A federal judge has sided with the state of New Jersey, for now, saying that it can keep movie theatres closed at the same time religious services or other indoor gatherings are allowed.
U.S. District Court Judge Brian R. Martinotti denied a temporary restraining order sought by the National Association of Theatre Owners on behalf of six New Jersey movie theatre chains, but scheduled a hearing for August 4 on their request for a preliminary injunction. Arguments will be heard and briefs will be filed in the weeks leading up to the hearing.
The judge said plaintiffs “have not satisfied the stringent standard for granting this extraordinary relief,” the judge wrote in his ruling. “They had ample opportunities to file a request for a temporary restraining order after the governor’s initial executive order, subsequent modifications thereto, and the filing of this complaint. It is noteworthy that, as plaintiffs file this application, states that initially ordered the re-opening of indoor movie theaters have once again ordered their closure in response to rising COVID-19 infection numbers.”
As a follow up to their initial complaint, NATO filed a brief this week that said, “As the nation seeks to recover from a global virus outbreak that has disrupted the normal flow of daily life for most Americans, plaintiffs, movie theater owners in New Jersey, along with the state and national associations of theater owners, have worked proactively to be able to reopen movie theaters in a manner consistent with protecting the public’s health,” exhibitors wrote, noting that political leaders and health officials in 45 of 50 states had deemed their safety precautions to be adequate. “Not so in New Jersey.”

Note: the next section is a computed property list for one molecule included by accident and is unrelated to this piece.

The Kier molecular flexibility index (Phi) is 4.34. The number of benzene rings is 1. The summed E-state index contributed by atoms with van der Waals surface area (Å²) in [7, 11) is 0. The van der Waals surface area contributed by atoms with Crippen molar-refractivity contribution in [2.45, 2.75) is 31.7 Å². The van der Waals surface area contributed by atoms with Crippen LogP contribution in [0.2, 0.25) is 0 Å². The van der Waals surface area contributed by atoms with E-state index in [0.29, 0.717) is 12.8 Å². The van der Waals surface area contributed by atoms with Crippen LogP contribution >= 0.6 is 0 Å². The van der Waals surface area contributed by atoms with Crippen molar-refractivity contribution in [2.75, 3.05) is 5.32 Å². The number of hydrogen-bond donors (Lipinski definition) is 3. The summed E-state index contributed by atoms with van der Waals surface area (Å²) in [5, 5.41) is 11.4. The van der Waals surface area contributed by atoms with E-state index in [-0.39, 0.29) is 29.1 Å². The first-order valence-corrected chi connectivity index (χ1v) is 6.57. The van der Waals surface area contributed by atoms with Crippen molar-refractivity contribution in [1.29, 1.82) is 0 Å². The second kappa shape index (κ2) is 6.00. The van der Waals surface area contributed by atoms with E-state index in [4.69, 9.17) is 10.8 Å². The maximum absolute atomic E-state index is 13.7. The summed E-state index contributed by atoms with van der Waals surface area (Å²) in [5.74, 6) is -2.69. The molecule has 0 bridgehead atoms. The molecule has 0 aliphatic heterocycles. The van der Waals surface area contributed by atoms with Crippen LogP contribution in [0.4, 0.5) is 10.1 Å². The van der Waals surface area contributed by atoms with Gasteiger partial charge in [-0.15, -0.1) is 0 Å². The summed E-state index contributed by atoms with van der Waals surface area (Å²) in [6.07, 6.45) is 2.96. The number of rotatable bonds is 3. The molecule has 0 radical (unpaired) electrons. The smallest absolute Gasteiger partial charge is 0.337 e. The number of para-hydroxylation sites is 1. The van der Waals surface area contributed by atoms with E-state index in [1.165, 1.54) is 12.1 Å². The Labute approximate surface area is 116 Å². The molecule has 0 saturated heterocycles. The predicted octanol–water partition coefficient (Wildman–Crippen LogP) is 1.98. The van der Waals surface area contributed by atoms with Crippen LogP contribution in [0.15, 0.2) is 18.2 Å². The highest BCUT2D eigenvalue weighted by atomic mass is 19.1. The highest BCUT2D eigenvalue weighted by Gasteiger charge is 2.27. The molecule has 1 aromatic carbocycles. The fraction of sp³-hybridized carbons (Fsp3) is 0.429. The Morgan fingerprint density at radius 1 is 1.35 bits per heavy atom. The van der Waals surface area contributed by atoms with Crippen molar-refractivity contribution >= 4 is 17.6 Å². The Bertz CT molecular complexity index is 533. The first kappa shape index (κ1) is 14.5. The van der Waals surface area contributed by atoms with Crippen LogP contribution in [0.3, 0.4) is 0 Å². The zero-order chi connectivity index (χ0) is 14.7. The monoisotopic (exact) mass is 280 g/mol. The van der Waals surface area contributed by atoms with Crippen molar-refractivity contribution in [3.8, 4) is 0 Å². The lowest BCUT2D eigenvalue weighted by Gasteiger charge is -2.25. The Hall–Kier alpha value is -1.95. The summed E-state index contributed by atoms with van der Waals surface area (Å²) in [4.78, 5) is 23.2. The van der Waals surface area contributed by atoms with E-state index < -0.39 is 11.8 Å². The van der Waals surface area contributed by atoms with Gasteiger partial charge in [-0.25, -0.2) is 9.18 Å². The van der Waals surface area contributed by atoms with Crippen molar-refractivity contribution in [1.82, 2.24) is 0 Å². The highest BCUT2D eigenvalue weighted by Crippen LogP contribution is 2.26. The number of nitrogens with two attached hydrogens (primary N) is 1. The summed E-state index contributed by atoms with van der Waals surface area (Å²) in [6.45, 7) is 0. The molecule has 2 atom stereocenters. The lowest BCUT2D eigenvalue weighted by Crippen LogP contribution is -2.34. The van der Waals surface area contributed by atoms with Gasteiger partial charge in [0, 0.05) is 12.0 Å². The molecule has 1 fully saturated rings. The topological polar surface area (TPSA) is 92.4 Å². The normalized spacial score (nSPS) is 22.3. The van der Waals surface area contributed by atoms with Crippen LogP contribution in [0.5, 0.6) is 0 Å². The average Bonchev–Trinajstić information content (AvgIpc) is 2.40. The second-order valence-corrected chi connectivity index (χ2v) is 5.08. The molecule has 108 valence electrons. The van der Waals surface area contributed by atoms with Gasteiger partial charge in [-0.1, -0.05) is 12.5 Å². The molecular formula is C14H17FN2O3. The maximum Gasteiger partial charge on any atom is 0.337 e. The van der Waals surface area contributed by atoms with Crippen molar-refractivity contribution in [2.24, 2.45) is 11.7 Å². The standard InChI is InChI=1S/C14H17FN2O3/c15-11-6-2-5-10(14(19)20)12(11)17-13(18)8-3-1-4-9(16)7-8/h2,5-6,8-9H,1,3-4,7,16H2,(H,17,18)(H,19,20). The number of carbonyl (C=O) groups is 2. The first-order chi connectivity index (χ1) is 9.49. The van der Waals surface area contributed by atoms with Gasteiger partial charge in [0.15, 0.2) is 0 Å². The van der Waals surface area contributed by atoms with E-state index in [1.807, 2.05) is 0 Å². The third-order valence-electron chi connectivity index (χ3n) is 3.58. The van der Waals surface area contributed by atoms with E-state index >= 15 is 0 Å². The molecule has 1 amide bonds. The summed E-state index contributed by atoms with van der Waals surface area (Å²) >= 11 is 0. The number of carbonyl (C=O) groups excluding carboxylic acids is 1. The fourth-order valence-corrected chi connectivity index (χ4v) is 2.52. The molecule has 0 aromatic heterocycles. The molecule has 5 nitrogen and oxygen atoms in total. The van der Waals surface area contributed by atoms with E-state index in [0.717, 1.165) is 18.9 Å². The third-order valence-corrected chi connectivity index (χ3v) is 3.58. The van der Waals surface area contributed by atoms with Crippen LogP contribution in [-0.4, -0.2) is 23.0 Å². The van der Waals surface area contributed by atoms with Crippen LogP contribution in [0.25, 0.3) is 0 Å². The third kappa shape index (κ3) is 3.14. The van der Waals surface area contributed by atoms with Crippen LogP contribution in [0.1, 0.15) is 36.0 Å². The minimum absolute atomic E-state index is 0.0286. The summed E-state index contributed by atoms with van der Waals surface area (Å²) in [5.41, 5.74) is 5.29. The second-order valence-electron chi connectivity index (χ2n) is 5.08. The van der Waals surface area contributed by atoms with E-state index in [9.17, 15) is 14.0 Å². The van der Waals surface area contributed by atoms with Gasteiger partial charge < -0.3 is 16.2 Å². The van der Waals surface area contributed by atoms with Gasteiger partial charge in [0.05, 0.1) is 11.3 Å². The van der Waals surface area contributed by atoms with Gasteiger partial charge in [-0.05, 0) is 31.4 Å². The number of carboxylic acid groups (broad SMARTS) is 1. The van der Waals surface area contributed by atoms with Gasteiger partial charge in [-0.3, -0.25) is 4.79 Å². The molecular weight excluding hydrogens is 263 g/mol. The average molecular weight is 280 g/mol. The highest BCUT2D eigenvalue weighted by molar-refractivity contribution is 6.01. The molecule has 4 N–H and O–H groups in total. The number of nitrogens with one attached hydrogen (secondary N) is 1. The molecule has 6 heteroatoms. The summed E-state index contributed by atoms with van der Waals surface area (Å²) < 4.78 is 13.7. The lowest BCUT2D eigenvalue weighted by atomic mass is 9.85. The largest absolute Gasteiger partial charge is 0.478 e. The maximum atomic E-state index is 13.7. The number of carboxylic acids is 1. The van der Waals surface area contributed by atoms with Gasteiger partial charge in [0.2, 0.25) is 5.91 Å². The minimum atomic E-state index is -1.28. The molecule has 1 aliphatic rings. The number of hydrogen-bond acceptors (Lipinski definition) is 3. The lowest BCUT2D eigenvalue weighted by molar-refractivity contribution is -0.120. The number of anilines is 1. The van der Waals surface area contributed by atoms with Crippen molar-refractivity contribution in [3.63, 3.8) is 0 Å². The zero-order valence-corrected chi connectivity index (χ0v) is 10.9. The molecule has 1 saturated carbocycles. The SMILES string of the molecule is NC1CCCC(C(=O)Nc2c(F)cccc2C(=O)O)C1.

Officials in the state, the brief added, “have not based this discriminatory treatment on any identifiable differences in public health risks, nor do they claim that movie theaters pose a greater health risk than these other venues, some of which present far more difficult challenges to practices such as physical distancing.”
Murphy and his co-defendants “have instead based this discriminatory treatment on their naked preference for certain types of speech and blind indifference to the rights and interests of plaintiffs and their patrons,” the exhibitors’ brief said.
The National Association of Theatre Owners, on behalf of six major movie theatre chains, last week filed a lawsuit against New Jersey Governor. Phil Murphy and Judith Persichilli, the state’s acting health commissioner, claiming a First Amendment right to reopen their locations during the COVID-19 pandemic.
The lawsuit, which was filed last week called their treatment by the state "neither fair nor reasonable," and asserted that Murphy's administration has allowed churches, malls, museums and other establishments to reopen without laying out a timetable for the reopening of movie theatres and other entertainment venues.
The theatre chains involved include AMC, Cinemark, Regal, BJK Entertainment, Bow Tie Cinemas, and Community Theatres.
A spokeswoman in Governor Murphy’s office said they do not comment on pending litigation.